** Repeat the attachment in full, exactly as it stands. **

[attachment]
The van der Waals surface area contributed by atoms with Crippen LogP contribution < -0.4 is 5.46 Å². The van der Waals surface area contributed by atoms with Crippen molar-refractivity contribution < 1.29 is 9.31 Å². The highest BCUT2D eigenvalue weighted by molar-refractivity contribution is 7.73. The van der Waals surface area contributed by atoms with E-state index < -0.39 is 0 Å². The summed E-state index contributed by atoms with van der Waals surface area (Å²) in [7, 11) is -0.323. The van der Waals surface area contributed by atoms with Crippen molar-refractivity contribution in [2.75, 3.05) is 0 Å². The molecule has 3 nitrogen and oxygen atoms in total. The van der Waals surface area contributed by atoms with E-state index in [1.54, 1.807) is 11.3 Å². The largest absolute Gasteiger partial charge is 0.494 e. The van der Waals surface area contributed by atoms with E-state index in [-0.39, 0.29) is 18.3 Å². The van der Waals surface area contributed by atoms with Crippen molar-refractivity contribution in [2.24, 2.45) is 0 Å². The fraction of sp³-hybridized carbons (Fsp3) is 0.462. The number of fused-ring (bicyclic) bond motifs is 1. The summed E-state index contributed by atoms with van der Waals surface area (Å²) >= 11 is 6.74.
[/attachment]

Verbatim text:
The van der Waals surface area contributed by atoms with Crippen LogP contribution < -0.4 is 5.46 Å². The van der Waals surface area contributed by atoms with Crippen molar-refractivity contribution < 1.29 is 9.31 Å². The highest BCUT2D eigenvalue weighted by molar-refractivity contribution is 7.73. The van der Waals surface area contributed by atoms with E-state index < -0.39 is 0 Å². The summed E-state index contributed by atoms with van der Waals surface area (Å²) in [7, 11) is -0.323. The van der Waals surface area contributed by atoms with Crippen molar-refractivity contribution in [2.75, 3.05) is 0 Å². The molecule has 3 nitrogen and oxygen atoms in total. The van der Waals surface area contributed by atoms with E-state index in [1.54, 1.807) is 11.3 Å². The largest absolute Gasteiger partial charge is 0.494 e. The van der Waals surface area contributed by atoms with E-state index in [-0.39, 0.29) is 18.3 Å². The van der Waals surface area contributed by atoms with Crippen molar-refractivity contribution in [2.24, 2.45) is 0 Å². The fraction of sp³-hybridized carbons (Fsp3) is 0.462. The number of fused-ring (bicyclic) bond motifs is 1. The summed E-state index contributed by atoms with van der Waals surface area (Å²) >= 11 is 6.74.